Thus the spoilt sheet of paper is an actor the backtracking of that will never completed and the repeated proving of that will never happened. A blinking bulb on a display is an actor proved repeatedly with some constant period of time, etc. As a matter of fact, we made nothing especial, but we have considered honestly contradictions in the ideology of logic programming and proposed a way to overcome them.
Afterward the honest look to the world appears to be very useful. The development of the idea of logical actors has lead to appearance of new principles of event-driven and concurrent programming. The point is that the elimination of the contradictions between the logical actors and repeated proving resemble so-called daemons that are used in the area of artificial intelligence for a long time. Also a possibility to defeat of results of separate actors allows us to implement speculative computing in the course of concurrent execution of a program. In other words, one can calculate something without a wait of all necessary source data, because the proof can be modified after its completion if some new information arrives. So, one can write concurrent programs without any synchronizing commands.
It is difficult to predict now, what another "crazy" ideas will be implemented on the basis of the logical actors in the future. I should note only that all new principles of data processing obtained in the course of the research are an essential corollary of basic principles of logic programming. What we have made is a way to implement these principles honestly and purposefully in programming of a computer working in dynamic environment.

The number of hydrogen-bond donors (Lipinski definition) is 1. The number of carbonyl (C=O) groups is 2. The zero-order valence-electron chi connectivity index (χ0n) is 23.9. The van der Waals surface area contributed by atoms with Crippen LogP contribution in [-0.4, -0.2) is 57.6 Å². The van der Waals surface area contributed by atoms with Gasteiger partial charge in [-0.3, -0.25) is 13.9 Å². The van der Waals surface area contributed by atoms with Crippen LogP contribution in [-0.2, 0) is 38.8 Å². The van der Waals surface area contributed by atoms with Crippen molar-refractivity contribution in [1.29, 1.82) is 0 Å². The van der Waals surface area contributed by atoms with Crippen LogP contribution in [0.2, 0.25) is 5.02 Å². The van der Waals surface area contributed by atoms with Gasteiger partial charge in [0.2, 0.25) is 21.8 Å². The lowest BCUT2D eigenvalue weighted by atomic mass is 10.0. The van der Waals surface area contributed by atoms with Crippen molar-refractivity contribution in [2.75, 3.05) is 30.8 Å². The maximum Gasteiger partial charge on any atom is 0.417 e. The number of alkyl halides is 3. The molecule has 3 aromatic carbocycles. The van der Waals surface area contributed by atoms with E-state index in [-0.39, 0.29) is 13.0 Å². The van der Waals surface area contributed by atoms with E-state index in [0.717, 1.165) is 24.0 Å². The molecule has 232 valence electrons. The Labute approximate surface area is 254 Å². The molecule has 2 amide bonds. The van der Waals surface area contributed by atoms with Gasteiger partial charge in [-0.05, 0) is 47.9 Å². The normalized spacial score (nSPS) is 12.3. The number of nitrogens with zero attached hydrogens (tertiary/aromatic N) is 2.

Dear colleagues! If you have read this text to this point, then it is the time to explain what the difference between our approach and non-monotonic logic, temporal logic, modal logic, transaction logic, defeasible logic, and other useful things developed earlier in the mathematics, artificial intelligence, and logic programming is. The difference is that the repeatedly proved sub-goals are a new principle of logic inference but not a new logic (moreover, one could propose several control strategies implementing this principle in Prolog). We perform a logic inference in usual first-order logic, like the standard Prolog does. Thus, logical actors are a means for implementing modified reasoning in dynamic environment but not a means for a reasoning on dynamic properties of objects or properties of the outside world. Note also that there is no contradiction between these two things. The method of repeated proving could be used for inference in other logic systems, including temporal and modal logic as well. It is an interesting subject for new research.
2. All programs written in Actor Prolog are persistent. It means that you can save a state of a program into a file and switch off the computed. Then you can continue the execution of the program from the saved point. Actor Prolog can save states of all objects of a program including content of text windows and positions of open files.
This feature was created specially for implementing of so-called intelligent agents. Intelligent agents are programs autonomously fulfilling tasks that are given them by user, during long periods of time (days, weeks, months, and more). For instance, intelligent agent can search and collect information at Internet. It is no need to explain importance of the possibility to save and restore a state of an agent in the case of crash or damage of the computer. Furthermore, I can delay execution of my agents, switch off the computer and go home at any time. I can also transfer an agent to another computer with the help of usual floppy disk.